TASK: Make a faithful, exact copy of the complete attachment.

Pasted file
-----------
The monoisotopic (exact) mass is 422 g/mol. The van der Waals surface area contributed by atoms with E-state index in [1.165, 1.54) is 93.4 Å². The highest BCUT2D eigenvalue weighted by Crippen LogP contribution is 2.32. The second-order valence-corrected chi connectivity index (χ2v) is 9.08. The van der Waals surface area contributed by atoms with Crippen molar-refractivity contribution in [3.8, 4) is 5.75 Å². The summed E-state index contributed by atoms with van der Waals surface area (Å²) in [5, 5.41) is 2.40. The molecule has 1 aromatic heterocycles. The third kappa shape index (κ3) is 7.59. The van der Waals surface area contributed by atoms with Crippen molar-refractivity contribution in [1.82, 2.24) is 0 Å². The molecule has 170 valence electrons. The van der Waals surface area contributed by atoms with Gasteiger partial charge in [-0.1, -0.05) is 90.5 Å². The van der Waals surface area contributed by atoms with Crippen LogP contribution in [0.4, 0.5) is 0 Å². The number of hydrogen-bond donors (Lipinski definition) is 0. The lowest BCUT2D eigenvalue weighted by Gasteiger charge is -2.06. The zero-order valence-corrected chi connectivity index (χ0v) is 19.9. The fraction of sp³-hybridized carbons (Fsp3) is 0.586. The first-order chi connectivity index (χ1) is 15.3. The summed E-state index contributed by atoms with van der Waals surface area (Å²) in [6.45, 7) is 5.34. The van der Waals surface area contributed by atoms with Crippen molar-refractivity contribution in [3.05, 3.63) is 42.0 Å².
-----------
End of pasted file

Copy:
The monoisotopic (exact) mass is 422 g/mol. The van der Waals surface area contributed by atoms with E-state index in [1.165, 1.54) is 93.4 Å². The highest BCUT2D eigenvalue weighted by Crippen LogP contribution is 2.32. The second-order valence-corrected chi connectivity index (χ2v) is 9.08. The van der Waals surface area contributed by atoms with Crippen molar-refractivity contribution in [3.8, 4) is 5.75 Å². The summed E-state index contributed by atoms with van der Waals surface area (Å²) in [5, 5.41) is 2.40. The molecule has 1 aromatic heterocycles. The third kappa shape index (κ3) is 7.59. The van der Waals surface area contributed by atoms with Crippen molar-refractivity contribution in [1.82, 2.24) is 0 Å². The molecule has 170 valence electrons. The van der Waals surface area contributed by atoms with Gasteiger partial charge in [-0.1, -0.05) is 90.5 Å². The van der Waals surface area contributed by atoms with Crippen LogP contribution in [0.4, 0.5) is 0 Å². The number of hydrogen-bond donors (Lipinski definition) is 0. The lowest BCUT2D eigenvalue weighted by Gasteiger charge is -2.06. The zero-order valence-corrected chi connectivity index (χ0v) is 19.9. The fraction of sp³-hybridized carbons (Fsp3) is 0.586. The first-order chi connectivity index (χ1) is 15.3. The summed E-state index contributed by atoms with van der Waals surface area (Å²) in [6.45, 7) is 5.34. The van der Waals surface area contributed by atoms with Crippen molar-refractivity contribution in [3.05, 3.63) is 42.0 Å².